We recently attended SURG in Stockholm, Sweden and part of the day was dedicated to covering the General Data Protection Regulation (GDPR) and its implications for the industry when it goes into effect. The GDPR was approved by the EU Parliament in April 2016, and following a 2 year post-adoption grace-period will start to be fully enforceable May 25th 2018, meaning organizations that are in non-compliance at that time will face heavy fines.
What is GDPR?
In short the goal with GDPR is that there is a common process of how to protect data in the EU. “The EU General Data Protection Regulation (GDPR) replaces the Data Protection Directive 95/46/EC and was designed to harmonize data privacy laws across Europe, to protect and empower all EU citizens data privacy and to reshape the way organizations across the region approach data privacy.” (www.eugdpr.org)
Who does it affect?
This is a EU legislation so it is easy to assume it only applies to organizations within the EU, however while primarily organizations within the EU are affected, it is important to note that one of the biggest changes this regulation brings is that it impacts organizations outside the EU as well. The GDPR will also apply to organizations that “located outside of the EU if they offer goods or services to, or monitor the behaviour of, EU data subjects. It applies to all companies processing and holding the personal data of data subjects residing in the European Union, regardless of the company’s location.” (www.eugdpr.org)
For customers this means companies within the EU are obliged to provide information on what data is stored. If they want to know what data they have on them, the company will have to provide them with this information on request. If they do not, they will be fined heavily.
Other key changes to be aware of
With any OT Exstream/StreamServe implementation it deals with customer data, and with this new legislation in effect it is urgent that companies understand how to comply. The road ahead is unpaved, as no cases exist yet on what would happen for a company that doesn’t comply or what exactly is required of the companies. There are heavy fines and/or the company might see its’ solution shutdown completely.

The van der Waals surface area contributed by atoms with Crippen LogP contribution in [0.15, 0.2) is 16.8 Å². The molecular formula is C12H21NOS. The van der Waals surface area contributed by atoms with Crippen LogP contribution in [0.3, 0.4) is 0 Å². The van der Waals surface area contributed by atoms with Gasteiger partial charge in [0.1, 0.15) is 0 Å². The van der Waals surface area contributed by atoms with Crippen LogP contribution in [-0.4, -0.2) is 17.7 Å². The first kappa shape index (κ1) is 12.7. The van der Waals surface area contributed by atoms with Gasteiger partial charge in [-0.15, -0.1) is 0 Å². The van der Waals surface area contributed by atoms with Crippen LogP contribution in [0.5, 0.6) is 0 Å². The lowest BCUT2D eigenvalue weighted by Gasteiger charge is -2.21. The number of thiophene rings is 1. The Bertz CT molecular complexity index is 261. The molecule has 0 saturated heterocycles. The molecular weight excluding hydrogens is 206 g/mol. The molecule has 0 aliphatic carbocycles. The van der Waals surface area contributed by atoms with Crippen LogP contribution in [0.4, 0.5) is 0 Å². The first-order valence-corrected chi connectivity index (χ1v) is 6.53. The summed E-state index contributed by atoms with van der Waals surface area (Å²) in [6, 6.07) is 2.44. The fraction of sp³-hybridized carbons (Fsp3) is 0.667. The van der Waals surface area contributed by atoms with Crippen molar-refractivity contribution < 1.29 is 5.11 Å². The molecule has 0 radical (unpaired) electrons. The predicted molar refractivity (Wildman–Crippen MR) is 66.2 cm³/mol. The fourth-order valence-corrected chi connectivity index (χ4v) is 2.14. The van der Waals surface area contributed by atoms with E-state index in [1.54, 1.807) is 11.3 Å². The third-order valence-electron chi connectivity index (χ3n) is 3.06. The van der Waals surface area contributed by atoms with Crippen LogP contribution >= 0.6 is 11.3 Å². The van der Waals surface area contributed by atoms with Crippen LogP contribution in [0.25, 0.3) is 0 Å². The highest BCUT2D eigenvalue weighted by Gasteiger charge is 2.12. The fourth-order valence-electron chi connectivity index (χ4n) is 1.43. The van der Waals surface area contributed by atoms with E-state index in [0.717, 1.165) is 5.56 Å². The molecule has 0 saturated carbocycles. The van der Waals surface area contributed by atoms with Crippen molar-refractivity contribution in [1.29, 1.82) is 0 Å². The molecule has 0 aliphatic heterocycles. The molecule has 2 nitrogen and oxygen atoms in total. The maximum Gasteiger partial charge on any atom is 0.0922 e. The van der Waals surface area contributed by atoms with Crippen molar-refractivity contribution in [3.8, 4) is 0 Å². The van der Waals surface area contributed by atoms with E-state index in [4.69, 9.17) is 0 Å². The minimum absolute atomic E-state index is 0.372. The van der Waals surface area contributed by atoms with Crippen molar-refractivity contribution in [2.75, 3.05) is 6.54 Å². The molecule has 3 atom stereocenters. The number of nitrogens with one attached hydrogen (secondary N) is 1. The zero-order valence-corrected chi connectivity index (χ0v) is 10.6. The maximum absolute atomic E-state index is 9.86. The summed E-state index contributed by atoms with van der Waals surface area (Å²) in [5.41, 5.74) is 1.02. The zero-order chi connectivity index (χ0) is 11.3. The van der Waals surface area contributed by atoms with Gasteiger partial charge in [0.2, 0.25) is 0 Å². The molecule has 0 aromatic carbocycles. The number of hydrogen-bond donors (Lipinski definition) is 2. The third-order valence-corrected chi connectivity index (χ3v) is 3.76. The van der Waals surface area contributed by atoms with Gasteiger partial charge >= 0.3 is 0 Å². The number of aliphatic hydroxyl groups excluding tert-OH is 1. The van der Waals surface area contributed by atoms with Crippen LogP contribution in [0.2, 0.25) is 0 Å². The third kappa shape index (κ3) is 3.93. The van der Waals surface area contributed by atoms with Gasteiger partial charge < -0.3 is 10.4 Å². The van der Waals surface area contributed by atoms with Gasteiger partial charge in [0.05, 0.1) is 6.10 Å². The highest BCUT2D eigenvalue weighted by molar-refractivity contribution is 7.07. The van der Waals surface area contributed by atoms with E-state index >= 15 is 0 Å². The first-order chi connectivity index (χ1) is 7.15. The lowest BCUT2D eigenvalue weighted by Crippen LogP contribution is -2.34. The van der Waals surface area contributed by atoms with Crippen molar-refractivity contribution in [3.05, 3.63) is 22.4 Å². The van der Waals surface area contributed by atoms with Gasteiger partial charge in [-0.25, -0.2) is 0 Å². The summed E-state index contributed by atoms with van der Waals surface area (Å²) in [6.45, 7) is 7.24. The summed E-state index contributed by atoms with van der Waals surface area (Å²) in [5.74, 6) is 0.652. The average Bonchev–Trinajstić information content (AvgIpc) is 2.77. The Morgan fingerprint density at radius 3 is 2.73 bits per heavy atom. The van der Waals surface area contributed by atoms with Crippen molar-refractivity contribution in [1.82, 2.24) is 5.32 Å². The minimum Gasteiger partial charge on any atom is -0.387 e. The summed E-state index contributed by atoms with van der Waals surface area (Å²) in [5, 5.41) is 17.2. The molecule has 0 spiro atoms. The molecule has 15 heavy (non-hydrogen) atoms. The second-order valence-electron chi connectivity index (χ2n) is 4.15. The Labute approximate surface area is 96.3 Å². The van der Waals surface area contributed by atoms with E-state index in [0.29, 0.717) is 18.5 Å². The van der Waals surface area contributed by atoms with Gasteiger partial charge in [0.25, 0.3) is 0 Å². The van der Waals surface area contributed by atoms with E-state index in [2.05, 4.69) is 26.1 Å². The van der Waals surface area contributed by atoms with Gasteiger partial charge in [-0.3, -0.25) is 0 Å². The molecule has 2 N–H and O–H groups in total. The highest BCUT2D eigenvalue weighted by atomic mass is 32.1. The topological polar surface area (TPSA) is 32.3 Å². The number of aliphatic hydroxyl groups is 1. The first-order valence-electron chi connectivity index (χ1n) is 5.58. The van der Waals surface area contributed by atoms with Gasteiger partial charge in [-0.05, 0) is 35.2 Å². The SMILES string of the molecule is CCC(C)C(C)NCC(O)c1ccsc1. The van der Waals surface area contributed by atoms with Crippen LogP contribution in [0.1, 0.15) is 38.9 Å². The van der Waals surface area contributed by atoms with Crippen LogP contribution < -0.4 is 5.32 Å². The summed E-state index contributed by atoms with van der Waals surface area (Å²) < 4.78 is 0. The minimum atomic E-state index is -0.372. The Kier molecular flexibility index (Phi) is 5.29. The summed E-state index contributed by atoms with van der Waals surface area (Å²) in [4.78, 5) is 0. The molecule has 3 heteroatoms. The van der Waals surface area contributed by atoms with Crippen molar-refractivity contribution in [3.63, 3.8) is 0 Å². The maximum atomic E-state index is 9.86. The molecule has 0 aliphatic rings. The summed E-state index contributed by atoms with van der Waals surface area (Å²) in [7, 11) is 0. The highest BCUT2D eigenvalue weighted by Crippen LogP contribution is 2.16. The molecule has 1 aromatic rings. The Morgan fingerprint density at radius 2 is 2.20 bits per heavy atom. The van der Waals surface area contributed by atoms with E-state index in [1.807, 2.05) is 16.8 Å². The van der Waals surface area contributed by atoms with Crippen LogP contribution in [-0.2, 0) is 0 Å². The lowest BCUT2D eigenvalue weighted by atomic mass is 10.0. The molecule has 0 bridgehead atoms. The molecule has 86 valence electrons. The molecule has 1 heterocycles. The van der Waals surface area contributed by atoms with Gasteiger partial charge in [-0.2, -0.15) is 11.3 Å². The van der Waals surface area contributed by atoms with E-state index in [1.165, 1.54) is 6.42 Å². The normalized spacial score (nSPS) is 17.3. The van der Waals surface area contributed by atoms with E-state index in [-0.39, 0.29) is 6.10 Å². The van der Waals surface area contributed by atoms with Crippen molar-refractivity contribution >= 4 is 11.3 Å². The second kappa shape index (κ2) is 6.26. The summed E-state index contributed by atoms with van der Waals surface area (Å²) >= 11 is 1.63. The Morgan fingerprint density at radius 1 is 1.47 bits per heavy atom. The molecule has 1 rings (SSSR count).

There is a tiered approach to fines, and the maximum fine that can be imposed is up to 4% of annual global turnover or €20 Million (whichever is greater).
Right of access
As mentioned earlier, the GDPR outlines the right for a data subject to obtain whether or not there is any personal data concerning them being processed, and they can request a copy of such data free of charge. This is a major change and introduces a new level of transparency.
Right to be forgotten
Just as a data subject can request what is on file regarding their personal data, they also have the right to be forgotten – erased.
Data breaches concerning personal data must be reported within 72hrs, and companies must notify their customers, the controllers, “without undue delay” of first becoming aware of the breach.
Consent must clearly be given, and practices that companies might have previously gotten away with will no longer be sufficient. “Consent must be clear and distinguishable from other matters and provided in an intelligible and easily accessible form, using clear and plain language. It must be as easy to withdraw consent as it is to give it.“
Adhering to the GDPR regulation and ensuring compliance will be important for any organization doing business with personal data connected to the EU, but the good news is a lot of companies that have already spent time and effort to creating a better Customer Experience, probably have procedures in place that comply with many of the requirements already or is very close to.
You can read more about GDPR here and how it might impact your organization or you as an individual: https://www.eugdpr.org